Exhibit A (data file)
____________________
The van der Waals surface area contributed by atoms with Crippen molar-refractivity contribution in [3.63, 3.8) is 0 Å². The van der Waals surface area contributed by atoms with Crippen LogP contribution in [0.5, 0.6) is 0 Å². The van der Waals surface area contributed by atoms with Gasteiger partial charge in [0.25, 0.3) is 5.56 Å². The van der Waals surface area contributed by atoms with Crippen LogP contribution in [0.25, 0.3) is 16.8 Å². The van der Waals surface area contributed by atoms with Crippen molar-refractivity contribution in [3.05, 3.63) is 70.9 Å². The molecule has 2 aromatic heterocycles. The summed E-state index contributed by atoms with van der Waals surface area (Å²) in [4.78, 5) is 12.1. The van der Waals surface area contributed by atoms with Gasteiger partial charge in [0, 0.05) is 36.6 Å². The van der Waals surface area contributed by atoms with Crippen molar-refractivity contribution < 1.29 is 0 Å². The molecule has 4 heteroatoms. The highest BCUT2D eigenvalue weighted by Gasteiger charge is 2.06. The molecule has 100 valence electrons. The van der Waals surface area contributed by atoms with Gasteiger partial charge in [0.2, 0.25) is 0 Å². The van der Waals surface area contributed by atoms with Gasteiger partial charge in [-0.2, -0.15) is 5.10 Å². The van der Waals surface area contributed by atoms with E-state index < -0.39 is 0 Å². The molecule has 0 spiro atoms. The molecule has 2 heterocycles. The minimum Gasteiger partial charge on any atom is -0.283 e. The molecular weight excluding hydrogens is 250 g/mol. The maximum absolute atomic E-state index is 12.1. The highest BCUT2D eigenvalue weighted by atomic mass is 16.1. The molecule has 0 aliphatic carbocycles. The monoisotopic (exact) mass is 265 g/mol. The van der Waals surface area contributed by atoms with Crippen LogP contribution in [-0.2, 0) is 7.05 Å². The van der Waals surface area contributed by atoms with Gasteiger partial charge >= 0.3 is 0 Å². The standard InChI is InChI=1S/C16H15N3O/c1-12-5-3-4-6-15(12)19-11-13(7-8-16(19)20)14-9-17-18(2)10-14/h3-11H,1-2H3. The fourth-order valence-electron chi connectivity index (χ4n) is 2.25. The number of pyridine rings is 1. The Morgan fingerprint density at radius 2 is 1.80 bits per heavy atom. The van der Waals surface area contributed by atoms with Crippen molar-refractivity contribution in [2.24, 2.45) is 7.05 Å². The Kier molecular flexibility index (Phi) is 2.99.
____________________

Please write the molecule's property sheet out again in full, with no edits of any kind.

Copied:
The van der Waals surface area contributed by atoms with Crippen molar-refractivity contribution in [3.63, 3.8) is 0 Å². The van der Waals surface area contributed by atoms with Crippen LogP contribution in [0.5, 0.6) is 0 Å². The van der Waals surface area contributed by atoms with Gasteiger partial charge in [0.25, 0.3) is 5.56 Å². The van der Waals surface area contributed by atoms with Crippen LogP contribution in [0.25, 0.3) is 16.8 Å². The van der Waals surface area contributed by atoms with Crippen molar-refractivity contribution in [3.05, 3.63) is 70.9 Å². The molecule has 2 aromatic heterocycles. The summed E-state index contributed by atoms with van der Waals surface area (Å²) in [4.78, 5) is 12.1. The van der Waals surface area contributed by atoms with Gasteiger partial charge in [0, 0.05) is 36.6 Å². The van der Waals surface area contributed by atoms with Crippen molar-refractivity contribution < 1.29 is 0 Å². The molecule has 4 heteroatoms. The highest BCUT2D eigenvalue weighted by Gasteiger charge is 2.06. The molecule has 100 valence electrons. The van der Waals surface area contributed by atoms with Gasteiger partial charge in [0.2, 0.25) is 0 Å². The van der Waals surface area contributed by atoms with Gasteiger partial charge in [-0.2, -0.15) is 5.10 Å². The van der Waals surface area contributed by atoms with E-state index < -0.39 is 0 Å². The molecule has 0 spiro atoms. The molecule has 2 heterocycles. The minimum Gasteiger partial charge on any atom is -0.283 e. The molecular weight excluding hydrogens is 250 g/mol. The maximum absolute atomic E-state index is 12.1. The highest BCUT2D eigenvalue weighted by atomic mass is 16.1. The molecule has 0 aliphatic carbocycles. The monoisotopic (exact) mass is 265 g/mol. The van der Waals surface area contributed by atoms with Crippen LogP contribution in [-0.2, 0) is 7.05 Å². The van der Waals surface area contributed by atoms with Gasteiger partial charge >= 0.3 is 0 Å². The standard InChI is InChI=1S/C16H15N3O/c1-12-5-3-4-6-15(12)19-11-13(7-8-16(19)20)14-9-17-18(2)10-14/h3-11H,1-2H3. The fourth-order valence-electron chi connectivity index (χ4n) is 2.25. The number of pyridine rings is 1. The Morgan fingerprint density at radius 2 is 1.80 bits per heavy atom. The van der Waals surface area contributed by atoms with Crippen molar-refractivity contribution in [2.24, 2.45) is 7.05 Å². The Kier molecular flexibility index (Phi) is 2.99.